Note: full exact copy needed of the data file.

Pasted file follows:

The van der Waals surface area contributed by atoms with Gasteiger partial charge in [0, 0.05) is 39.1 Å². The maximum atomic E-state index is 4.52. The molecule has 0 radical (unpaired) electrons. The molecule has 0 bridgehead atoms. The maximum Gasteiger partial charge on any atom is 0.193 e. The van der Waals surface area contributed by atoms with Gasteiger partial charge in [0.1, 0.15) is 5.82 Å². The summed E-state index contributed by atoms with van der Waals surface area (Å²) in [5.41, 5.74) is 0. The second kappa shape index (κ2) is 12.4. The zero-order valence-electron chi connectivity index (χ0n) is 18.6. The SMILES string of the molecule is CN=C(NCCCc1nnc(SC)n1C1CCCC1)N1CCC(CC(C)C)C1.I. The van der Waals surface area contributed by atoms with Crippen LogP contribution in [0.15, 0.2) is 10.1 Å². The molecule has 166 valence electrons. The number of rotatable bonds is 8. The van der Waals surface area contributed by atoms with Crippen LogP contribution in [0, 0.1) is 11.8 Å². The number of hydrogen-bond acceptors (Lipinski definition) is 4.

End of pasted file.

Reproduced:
The van der Waals surface area contributed by atoms with Gasteiger partial charge in [0, 0.05) is 39.1 Å². The maximum atomic E-state index is 4.52. The molecule has 0 radical (unpaired) electrons. The molecule has 0 bridgehead atoms. The maximum Gasteiger partial charge on any atom is 0.193 e. The van der Waals surface area contributed by atoms with Gasteiger partial charge in [0.1, 0.15) is 5.82 Å². The summed E-state index contributed by atoms with van der Waals surface area (Å²) in [5.41, 5.74) is 0. The second kappa shape index (κ2) is 12.4. The zero-order valence-electron chi connectivity index (χ0n) is 18.6. The SMILES string of the molecule is CN=C(NCCCc1nnc(SC)n1C1CCCC1)N1CCC(CC(C)C)C1.I. The van der Waals surface area contributed by atoms with Crippen LogP contribution in [0.15, 0.2) is 10.1 Å². The molecule has 166 valence electrons. The number of rotatable bonds is 8. The van der Waals surface area contributed by atoms with Crippen LogP contribution in [0, 0.1) is 11.8 Å². The number of hydrogen-bond acceptors (Lipinski definition) is 4.